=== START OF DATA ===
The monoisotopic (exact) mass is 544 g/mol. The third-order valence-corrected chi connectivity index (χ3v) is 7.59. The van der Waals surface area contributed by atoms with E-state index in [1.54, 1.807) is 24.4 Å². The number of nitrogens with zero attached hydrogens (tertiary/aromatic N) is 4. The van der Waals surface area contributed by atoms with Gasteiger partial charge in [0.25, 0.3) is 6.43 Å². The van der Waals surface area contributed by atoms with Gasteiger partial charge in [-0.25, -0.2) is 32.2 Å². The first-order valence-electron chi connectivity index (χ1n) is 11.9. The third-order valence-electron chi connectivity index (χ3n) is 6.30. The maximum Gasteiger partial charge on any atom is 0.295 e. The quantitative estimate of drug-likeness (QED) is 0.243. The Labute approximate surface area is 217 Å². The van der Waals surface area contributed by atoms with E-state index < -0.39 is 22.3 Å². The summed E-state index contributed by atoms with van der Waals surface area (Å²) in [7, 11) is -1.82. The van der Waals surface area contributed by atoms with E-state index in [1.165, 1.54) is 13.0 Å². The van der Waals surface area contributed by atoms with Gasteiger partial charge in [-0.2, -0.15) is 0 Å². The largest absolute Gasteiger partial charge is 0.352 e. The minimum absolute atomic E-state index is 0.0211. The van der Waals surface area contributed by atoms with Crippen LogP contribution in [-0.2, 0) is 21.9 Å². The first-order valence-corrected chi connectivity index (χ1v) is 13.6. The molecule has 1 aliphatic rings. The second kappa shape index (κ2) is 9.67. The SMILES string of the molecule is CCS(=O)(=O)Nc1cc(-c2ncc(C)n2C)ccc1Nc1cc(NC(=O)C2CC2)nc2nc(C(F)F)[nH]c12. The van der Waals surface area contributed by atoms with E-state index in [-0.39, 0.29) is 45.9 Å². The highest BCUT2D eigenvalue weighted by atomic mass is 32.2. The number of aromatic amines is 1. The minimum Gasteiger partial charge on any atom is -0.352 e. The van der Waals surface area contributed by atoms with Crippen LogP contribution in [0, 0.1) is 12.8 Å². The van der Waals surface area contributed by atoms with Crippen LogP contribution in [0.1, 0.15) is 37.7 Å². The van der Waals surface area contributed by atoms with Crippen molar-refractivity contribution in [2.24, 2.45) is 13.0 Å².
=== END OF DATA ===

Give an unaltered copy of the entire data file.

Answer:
The monoisotopic (exact) mass is 544 g/mol. The third-order valence-corrected chi connectivity index (χ3v) is 7.59. The van der Waals surface area contributed by atoms with E-state index in [1.54, 1.807) is 24.4 Å². The number of nitrogens with zero attached hydrogens (tertiary/aromatic N) is 4. The van der Waals surface area contributed by atoms with Gasteiger partial charge in [0.25, 0.3) is 6.43 Å². The van der Waals surface area contributed by atoms with Gasteiger partial charge in [-0.25, -0.2) is 32.2 Å². The first-order valence-electron chi connectivity index (χ1n) is 11.9. The third-order valence-electron chi connectivity index (χ3n) is 6.30. The maximum Gasteiger partial charge on any atom is 0.295 e. The quantitative estimate of drug-likeness (QED) is 0.243. The Labute approximate surface area is 217 Å². The van der Waals surface area contributed by atoms with E-state index < -0.39 is 22.3 Å². The summed E-state index contributed by atoms with van der Waals surface area (Å²) in [7, 11) is -1.82. The van der Waals surface area contributed by atoms with E-state index in [1.165, 1.54) is 13.0 Å². The van der Waals surface area contributed by atoms with Gasteiger partial charge in [-0.2, -0.15) is 0 Å². The largest absolute Gasteiger partial charge is 0.352 e. The minimum absolute atomic E-state index is 0.0211. The van der Waals surface area contributed by atoms with Crippen LogP contribution in [-0.2, 0) is 21.9 Å². The first-order valence-corrected chi connectivity index (χ1v) is 13.6. The molecule has 1 aliphatic rings. The second kappa shape index (κ2) is 9.67. The SMILES string of the molecule is CCS(=O)(=O)Nc1cc(-c2ncc(C)n2C)ccc1Nc1cc(NC(=O)C2CC2)nc2nc(C(F)F)[nH]c12. The van der Waals surface area contributed by atoms with E-state index in [-0.39, 0.29) is 45.9 Å². The highest BCUT2D eigenvalue weighted by atomic mass is 32.2. The number of aromatic amines is 1. The minimum Gasteiger partial charge on any atom is -0.352 e. The van der Waals surface area contributed by atoms with Crippen LogP contribution in [0, 0.1) is 12.8 Å². The van der Waals surface area contributed by atoms with Crippen LogP contribution in [0.1, 0.15) is 37.7 Å². The van der Waals surface area contributed by atoms with Crippen molar-refractivity contribution in [2.24, 2.45) is 13.0 Å².